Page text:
Implantable cardioverter-defibrillator: After your ICD is implanted

content provided by mayoclinic.com

Implantable cardioverter-defibrillator: After your ICD is implanted

Implantable cardioverter-defibrillators control abnormal, life-threatening heart rhythms. See how to care for your ICD.

You've had an implantable cardioverter-defibrillator inserted to reduce your chance of sudden cardiac death. You can help ensure that your implantable cardioverter-defibrillator is working properly by following a few easy tips.

Battery life

The lithium battery in your implantable cardioverter-defibrillator has an effective life of up to seven years. During your regular checkups, which occur every three to six months, your doctor or nurse assesses the remaining battery life. When the battery is nearing exhaustion, your old pulse generator is replaced with a new one during an outpatient procedure that's relatively minor compared with your initial surgery.

How do you know if your ICD is working?

When you experience a rapid heartbeat, the leads transmit signals to the ICD to begin sending electrical pulses which can occur in a range depending on your heartbeat:

  • Low-energy pacing therapy. You may feel either nothing or a painless fluttering in your chest.
  • Cardioversion therapy. A higher energy shock is delivered. You might feel as if you're being thumped in the chest.
  • Defibrillation therapy. This is the strongest form of electrical therapy. During this therapy you may feel as if you're being kicked in the chest. It may knock you off your feet. The pain from this therapy typically lasts only a second. There should be no discomfort after the shock is over.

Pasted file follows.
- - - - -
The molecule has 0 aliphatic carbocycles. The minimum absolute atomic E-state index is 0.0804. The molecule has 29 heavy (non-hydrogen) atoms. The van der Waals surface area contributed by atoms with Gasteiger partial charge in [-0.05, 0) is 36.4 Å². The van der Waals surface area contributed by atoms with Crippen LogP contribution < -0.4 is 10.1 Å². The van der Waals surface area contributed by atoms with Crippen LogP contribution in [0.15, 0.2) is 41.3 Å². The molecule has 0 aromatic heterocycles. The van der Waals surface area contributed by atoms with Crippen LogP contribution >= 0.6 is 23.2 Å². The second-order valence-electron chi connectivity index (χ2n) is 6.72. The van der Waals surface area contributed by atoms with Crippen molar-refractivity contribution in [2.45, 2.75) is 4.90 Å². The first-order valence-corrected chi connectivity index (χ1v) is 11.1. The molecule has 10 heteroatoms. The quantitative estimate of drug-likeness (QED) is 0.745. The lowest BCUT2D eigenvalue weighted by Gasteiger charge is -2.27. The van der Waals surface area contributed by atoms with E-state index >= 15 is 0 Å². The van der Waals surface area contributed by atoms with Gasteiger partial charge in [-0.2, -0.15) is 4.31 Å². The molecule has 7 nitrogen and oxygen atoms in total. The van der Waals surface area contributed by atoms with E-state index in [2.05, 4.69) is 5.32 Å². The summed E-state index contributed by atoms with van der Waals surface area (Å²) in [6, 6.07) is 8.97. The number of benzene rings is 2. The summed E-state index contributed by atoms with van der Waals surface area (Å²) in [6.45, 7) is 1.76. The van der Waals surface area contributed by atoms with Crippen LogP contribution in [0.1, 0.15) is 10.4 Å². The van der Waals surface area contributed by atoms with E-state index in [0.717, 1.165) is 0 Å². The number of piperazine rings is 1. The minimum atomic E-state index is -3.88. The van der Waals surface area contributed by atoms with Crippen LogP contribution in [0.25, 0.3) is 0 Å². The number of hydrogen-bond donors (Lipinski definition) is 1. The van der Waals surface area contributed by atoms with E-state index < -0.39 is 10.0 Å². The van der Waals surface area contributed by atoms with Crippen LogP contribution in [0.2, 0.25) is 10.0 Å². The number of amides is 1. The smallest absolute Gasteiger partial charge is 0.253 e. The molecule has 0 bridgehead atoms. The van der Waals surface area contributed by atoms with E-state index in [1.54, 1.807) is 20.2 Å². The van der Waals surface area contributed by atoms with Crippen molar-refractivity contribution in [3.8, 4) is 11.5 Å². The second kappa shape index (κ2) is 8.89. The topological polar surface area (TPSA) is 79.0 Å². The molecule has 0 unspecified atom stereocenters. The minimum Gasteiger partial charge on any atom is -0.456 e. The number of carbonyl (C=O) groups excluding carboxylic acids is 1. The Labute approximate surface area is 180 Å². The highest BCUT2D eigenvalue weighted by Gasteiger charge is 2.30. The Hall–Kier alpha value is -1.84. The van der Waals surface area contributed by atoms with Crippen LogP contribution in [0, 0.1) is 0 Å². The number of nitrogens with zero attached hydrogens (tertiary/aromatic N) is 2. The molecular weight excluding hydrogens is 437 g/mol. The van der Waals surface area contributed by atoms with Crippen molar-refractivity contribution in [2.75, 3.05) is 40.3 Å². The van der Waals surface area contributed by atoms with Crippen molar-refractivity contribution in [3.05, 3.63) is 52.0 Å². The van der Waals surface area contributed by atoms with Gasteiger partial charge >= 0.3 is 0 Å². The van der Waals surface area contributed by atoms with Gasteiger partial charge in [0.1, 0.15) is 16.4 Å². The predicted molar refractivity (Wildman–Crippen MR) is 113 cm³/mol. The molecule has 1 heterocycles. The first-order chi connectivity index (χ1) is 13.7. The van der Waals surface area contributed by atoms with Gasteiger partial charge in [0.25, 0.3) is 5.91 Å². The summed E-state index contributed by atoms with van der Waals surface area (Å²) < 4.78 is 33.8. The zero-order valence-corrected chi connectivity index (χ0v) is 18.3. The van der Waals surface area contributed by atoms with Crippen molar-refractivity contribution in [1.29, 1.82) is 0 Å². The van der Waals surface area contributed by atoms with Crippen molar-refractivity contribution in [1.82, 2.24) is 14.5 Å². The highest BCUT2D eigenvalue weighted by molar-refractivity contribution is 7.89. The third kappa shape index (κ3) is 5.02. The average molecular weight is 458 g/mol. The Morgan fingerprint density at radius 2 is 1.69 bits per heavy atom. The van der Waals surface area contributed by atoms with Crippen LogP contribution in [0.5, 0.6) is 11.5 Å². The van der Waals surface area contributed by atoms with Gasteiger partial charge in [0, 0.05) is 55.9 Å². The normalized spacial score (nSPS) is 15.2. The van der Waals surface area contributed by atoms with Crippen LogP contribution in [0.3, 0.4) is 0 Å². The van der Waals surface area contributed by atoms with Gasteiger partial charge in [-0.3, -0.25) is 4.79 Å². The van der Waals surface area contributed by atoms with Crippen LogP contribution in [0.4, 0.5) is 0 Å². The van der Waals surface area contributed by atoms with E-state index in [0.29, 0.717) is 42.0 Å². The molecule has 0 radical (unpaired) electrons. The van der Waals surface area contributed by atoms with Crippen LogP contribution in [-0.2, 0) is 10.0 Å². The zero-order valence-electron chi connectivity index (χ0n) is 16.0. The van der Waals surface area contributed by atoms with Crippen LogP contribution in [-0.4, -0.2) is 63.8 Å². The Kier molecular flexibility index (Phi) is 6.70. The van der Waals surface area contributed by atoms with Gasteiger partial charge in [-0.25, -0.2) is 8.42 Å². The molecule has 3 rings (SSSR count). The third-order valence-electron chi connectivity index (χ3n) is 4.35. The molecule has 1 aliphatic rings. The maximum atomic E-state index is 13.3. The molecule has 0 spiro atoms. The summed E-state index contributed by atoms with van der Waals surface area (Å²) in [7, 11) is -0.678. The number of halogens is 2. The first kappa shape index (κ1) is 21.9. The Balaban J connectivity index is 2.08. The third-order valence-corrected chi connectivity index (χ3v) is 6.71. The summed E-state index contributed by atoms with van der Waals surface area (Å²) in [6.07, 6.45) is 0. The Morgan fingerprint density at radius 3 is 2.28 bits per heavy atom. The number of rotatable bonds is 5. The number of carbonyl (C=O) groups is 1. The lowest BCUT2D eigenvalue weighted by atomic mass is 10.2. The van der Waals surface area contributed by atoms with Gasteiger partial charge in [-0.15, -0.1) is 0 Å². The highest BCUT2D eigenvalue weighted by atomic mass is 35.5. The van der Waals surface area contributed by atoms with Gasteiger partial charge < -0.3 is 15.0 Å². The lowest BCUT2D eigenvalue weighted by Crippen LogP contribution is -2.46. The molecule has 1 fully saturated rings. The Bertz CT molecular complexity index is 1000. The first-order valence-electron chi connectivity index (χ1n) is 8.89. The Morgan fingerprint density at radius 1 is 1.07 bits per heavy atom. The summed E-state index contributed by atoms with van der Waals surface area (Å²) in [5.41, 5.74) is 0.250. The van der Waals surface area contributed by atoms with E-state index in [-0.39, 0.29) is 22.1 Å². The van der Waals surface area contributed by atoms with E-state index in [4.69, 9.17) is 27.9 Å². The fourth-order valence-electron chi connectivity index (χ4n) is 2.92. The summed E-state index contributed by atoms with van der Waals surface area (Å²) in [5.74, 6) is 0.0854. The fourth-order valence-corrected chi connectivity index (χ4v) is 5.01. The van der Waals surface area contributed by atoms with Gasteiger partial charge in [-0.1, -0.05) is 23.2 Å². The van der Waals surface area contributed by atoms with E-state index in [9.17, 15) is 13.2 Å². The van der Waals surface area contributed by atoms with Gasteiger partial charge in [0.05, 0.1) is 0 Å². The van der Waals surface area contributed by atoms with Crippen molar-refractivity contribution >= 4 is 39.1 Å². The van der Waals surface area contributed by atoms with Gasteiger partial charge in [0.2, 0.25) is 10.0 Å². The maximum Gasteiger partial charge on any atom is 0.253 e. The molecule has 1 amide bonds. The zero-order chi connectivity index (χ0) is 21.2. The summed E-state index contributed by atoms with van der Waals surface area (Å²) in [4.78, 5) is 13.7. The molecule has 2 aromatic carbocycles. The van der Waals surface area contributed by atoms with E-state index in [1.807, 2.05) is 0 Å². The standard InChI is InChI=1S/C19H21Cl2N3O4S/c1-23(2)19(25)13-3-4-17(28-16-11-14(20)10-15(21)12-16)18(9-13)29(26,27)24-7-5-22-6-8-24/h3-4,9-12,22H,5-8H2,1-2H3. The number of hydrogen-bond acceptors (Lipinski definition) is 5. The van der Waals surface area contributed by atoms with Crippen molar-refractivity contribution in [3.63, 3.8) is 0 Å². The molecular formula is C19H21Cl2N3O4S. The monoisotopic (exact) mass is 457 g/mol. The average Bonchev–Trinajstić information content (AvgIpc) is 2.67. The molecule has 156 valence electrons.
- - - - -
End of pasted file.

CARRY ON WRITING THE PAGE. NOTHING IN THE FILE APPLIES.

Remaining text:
Usually, only one shock is needed to restore a normal heartbeat. Sometimes, however, you may experience two or more such shocks during a 24-hour period. Frequent shocks in a short time period are known as "ICD storms," and they may understandably cause anxiety. If you experience ICD storms, you should seek emergency care to see if your ICD is malfunctioning or if you have a problem that's making your heart particularly irritable. If necessary, the ICD can be adjusted. Additional medications may be needed to stabilize your heart rhythm and decrease the chance of an ICD shock.

Last Updated: 11/24/2006
© 1998-2014 Mayo Foundation for Medical Education and Research (MFMER). All rights reserved. A single copy of these materials may be reprinted for noncommercial personal use only. "Mayo," "Mayo Clinic," "MayoClinic.com," "Mayo Clinic Health Information," "Reliable information for a healthier life" and the triple-shield Mayo logo are trademarks of Mayo Foundation for Medical Education and Research.

Terms and conditions of use

 

Bookmark and Share   E-Mail Page   Printer Friendly Version